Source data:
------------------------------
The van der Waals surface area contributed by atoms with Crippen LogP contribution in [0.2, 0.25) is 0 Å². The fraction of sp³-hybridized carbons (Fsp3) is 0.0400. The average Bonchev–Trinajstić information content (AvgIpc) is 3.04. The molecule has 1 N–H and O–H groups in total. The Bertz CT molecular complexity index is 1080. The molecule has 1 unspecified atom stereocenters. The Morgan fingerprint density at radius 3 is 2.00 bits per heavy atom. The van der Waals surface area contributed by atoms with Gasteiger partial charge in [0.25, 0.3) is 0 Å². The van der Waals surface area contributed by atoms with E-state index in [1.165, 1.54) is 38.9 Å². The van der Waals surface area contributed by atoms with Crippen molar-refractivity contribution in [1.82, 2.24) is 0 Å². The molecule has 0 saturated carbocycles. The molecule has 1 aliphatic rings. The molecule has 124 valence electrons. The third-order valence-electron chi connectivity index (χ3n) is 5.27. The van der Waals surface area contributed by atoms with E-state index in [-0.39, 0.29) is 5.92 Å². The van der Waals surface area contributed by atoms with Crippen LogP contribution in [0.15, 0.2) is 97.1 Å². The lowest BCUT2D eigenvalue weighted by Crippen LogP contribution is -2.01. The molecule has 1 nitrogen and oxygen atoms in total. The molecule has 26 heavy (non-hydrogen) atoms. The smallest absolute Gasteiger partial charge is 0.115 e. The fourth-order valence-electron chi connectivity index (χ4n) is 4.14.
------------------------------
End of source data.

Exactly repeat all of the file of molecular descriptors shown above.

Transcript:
The van der Waals surface area contributed by atoms with Crippen LogP contribution in [0.2, 0.25) is 0 Å². The fraction of sp³-hybridized carbons (Fsp3) is 0.0400. The average Bonchev–Trinajstić information content (AvgIpc) is 3.04. The molecule has 1 N–H and O–H groups in total. The Bertz CT molecular complexity index is 1080. The molecule has 1 unspecified atom stereocenters. The Morgan fingerprint density at radius 3 is 2.00 bits per heavy atom. The van der Waals surface area contributed by atoms with Gasteiger partial charge in [0.25, 0.3) is 0 Å². The van der Waals surface area contributed by atoms with E-state index in [1.165, 1.54) is 38.9 Å². The van der Waals surface area contributed by atoms with Crippen molar-refractivity contribution in [1.82, 2.24) is 0 Å². The molecule has 0 saturated carbocycles. The molecule has 1 aliphatic rings. The molecule has 124 valence electrons. The third-order valence-electron chi connectivity index (χ3n) is 5.27. The van der Waals surface area contributed by atoms with E-state index in [-0.39, 0.29) is 5.92 Å². The van der Waals surface area contributed by atoms with Crippen LogP contribution in [0.15, 0.2) is 97.1 Å². The lowest BCUT2D eigenvalue weighted by Crippen LogP contribution is -2.01. The molecule has 1 nitrogen and oxygen atoms in total. The molecule has 26 heavy (non-hydrogen) atoms. The smallest absolute Gasteiger partial charge is 0.115 e. The fourth-order valence-electron chi connectivity index (χ4n) is 4.14.